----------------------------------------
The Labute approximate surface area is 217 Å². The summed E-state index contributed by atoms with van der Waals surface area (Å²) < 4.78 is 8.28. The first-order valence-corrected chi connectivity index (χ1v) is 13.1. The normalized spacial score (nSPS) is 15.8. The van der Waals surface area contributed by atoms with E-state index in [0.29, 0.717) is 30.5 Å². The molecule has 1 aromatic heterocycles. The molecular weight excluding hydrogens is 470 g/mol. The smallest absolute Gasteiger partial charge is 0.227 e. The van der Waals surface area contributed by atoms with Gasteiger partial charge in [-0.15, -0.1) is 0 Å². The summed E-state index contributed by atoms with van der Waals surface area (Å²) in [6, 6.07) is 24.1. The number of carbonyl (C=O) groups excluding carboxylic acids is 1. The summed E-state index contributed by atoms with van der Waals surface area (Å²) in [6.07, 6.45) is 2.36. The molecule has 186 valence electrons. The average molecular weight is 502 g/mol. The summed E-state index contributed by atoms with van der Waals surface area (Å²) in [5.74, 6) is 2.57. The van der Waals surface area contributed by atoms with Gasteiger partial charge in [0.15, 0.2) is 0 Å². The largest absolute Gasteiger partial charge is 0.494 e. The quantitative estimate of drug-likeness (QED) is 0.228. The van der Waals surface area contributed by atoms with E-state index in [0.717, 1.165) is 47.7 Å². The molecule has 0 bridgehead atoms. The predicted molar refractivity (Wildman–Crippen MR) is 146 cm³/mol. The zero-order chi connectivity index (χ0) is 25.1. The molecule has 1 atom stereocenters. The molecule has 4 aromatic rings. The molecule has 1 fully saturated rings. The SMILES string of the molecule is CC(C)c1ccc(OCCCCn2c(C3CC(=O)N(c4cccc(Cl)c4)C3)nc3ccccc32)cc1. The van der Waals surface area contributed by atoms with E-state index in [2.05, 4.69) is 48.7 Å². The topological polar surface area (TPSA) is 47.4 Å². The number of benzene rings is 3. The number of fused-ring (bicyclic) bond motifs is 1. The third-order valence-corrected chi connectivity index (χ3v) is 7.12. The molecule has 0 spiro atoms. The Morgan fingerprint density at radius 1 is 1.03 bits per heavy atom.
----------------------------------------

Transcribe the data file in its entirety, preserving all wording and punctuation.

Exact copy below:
The Labute approximate surface area is 217 Å². The summed E-state index contributed by atoms with van der Waals surface area (Å²) < 4.78 is 8.28. The first-order valence-corrected chi connectivity index (χ1v) is 13.1. The normalized spacial score (nSPS) is 15.8. The van der Waals surface area contributed by atoms with E-state index in [0.29, 0.717) is 30.5 Å². The molecule has 1 aromatic heterocycles. The molecular weight excluding hydrogens is 470 g/mol. The smallest absolute Gasteiger partial charge is 0.227 e. The van der Waals surface area contributed by atoms with Gasteiger partial charge in [-0.15, -0.1) is 0 Å². The summed E-state index contributed by atoms with van der Waals surface area (Å²) in [6, 6.07) is 24.1. The number of carbonyl (C=O) groups excluding carboxylic acids is 1. The summed E-state index contributed by atoms with van der Waals surface area (Å²) in [6.07, 6.45) is 2.36. The molecule has 186 valence electrons. The average molecular weight is 502 g/mol. The summed E-state index contributed by atoms with van der Waals surface area (Å²) in [5.74, 6) is 2.57. The van der Waals surface area contributed by atoms with Gasteiger partial charge in [0.15, 0.2) is 0 Å². The largest absolute Gasteiger partial charge is 0.494 e. The quantitative estimate of drug-likeness (QED) is 0.228. The van der Waals surface area contributed by atoms with E-state index in [0.717, 1.165) is 47.7 Å². The molecule has 0 bridgehead atoms. The predicted molar refractivity (Wildman–Crippen MR) is 146 cm³/mol. The zero-order chi connectivity index (χ0) is 25.1. The molecule has 1 atom stereocenters. The molecule has 4 aromatic rings. The molecule has 1 fully saturated rings. The SMILES string of the molecule is CC(C)c1ccc(OCCCCn2c(C3CC(=O)N(c4cccc(Cl)c4)C3)nc3ccccc32)cc1. The van der Waals surface area contributed by atoms with E-state index in [2.05, 4.69) is 48.7 Å². The topological polar surface area (TPSA) is 47.4 Å². The number of benzene rings is 3. The number of fused-ring (bicyclic) bond motifs is 1. The third-order valence-corrected chi connectivity index (χ3v) is 7.12. The molecule has 0 spiro atoms. The Morgan fingerprint density at radius 1 is 1.03 bits per heavy atom.